The CTU still has no contract to replace the one that expired June 30. Negotiations continue on a weekly basis at what Chicago Public Schools characterizes at a normal pace, but lately with help from a mediator. And CPS still needs $480 million to fill its current budget hole, money its been seeking in vain from Springfield. The district says itll have to borrow more money and make deep cuts if help doesnt come through.

State law requires the CTU to muster at least 75 percent of its members before striking. In 2012 when members struck for the first time in 25 years, about 90 percent of them voted in favor of it. In what the CTU called a practice poll taken earlier this month, 97 percent of voting members said theyd vote to strike for the second time in four years.

CTU vice president Jesse Sharkey told the thousands who faced the cold that Very soon, you will have the chance to answer the question of how much resolve you have. When you do the answer will be yes.

Afterwards, Sharkey would not say exactly when the union might call for such a vote but only that the city should expect it.

The parties still must seek help from a fact finder, another step required by that same law that takes about 100 days to conclude, before teachers can walk.

The CTU formally asked on Monday to begin that process, meaning the soonest the union could walk out is early March, about a month after CPS could lay off an unknown number of teachers and other CTU members.

CPS wants the fact finder to start on Feb. 8, which is the start of second semester and the first day those massive cuts would take effect. That would push the strike until late spring at the earliest, closer to the end of the school year.

In an interview with the Sun-Times Editorial Board earlier Monday, CEO Forrest Claypool said negotiations were progressing at a normal pace, with the mediator so far listening to both parties.

But Claypool vehemently denied any practice vote was taken, calling the four questions posed to teachers a push poll.

Thats not a strike vote. Saying you agree with the union to fight for this and fight for that isnt a strike vote. There was no strike vote, despite what you reported there was no strike vote.

I would look at the questions, he continued. You cant draw a line from any of those questions to a strike.

I think its normal if you ask teachers, Do you want a contract and are you concerned about a contract? thats not the same thing as saying we all want to strike.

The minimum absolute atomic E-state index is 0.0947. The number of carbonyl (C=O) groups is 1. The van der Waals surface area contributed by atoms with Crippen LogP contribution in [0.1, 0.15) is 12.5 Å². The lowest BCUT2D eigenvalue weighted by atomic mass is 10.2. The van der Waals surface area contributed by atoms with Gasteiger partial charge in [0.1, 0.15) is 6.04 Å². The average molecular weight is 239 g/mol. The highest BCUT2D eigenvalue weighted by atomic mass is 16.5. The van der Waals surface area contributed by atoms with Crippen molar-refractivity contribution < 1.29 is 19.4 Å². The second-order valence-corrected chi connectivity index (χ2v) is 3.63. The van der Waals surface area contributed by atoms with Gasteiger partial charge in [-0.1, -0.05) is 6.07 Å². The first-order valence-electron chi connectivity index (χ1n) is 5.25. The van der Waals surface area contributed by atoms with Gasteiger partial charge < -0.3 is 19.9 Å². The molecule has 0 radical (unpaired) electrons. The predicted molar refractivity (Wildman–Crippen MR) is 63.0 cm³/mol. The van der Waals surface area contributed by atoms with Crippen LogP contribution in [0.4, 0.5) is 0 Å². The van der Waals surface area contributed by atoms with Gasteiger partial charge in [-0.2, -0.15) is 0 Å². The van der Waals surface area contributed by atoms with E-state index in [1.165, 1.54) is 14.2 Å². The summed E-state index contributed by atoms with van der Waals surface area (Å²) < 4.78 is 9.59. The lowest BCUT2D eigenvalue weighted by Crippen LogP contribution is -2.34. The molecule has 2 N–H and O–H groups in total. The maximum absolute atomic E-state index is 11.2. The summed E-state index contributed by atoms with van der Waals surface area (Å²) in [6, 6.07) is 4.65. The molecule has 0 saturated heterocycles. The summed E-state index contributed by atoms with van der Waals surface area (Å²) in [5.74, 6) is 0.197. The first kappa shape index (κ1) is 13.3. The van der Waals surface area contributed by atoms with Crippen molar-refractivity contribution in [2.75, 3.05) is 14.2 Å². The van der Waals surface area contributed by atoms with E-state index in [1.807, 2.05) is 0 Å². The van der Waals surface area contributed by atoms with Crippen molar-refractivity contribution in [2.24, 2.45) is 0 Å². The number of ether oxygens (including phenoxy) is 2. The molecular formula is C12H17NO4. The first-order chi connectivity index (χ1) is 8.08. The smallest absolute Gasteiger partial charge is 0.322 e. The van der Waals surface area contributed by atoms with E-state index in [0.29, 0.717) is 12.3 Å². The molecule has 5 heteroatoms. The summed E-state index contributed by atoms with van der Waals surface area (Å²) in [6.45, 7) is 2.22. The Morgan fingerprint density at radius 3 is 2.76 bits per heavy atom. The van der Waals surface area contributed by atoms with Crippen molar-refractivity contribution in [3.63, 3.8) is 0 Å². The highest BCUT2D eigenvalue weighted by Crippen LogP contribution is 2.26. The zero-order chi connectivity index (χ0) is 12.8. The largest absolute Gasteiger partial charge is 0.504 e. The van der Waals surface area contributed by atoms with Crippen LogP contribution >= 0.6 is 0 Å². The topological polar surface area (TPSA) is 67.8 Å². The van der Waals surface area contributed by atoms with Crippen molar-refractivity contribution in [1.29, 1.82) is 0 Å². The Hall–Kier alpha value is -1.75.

Teachers union stages rally while schools chief focuses on Springfield....CTU rally Tribune story

By Juan Perez Jr.

Chicago Teachers Union leaders exhorted thousands of members gathered for a rally in Grant Park on Monday to confront the city with the threat of a strike in the face of contract talks that have dragged on for more than a year.

"Now it's time for us to act. We've been here before," CTU PresidentKaren Lewis, who led a seven-day strike in 2012, told the crowd at Petrillo Music Shell. "No teacher wants to go on strike. We prefer to be in front of our students. But we know that when we must, we will withhold our labor."

While the union has yet to announce a strike authorization vote, a required step before a walkout can occur, organizers urged members to give them additional leverage.

"We want to remind people in this crowd about sometimes what it takes," CTU Vice President Jesse Sharkey said in his speech to the red-clad crowd. "You will have a chance very soon to answer the question of how much resolve you have. And when you do, the answer will be 'Yes.'"

As promised, the union on Monday formally demanded a start to the final phase of a lengthy process that has to play out under state law before a strike can occur. The union wants to move talks, which have been in mediation since August, to a three-member fact-finding panel made up of representatives from the union, the district and one impartial member. Even under the union timetable, a strike could not occur for many weeks.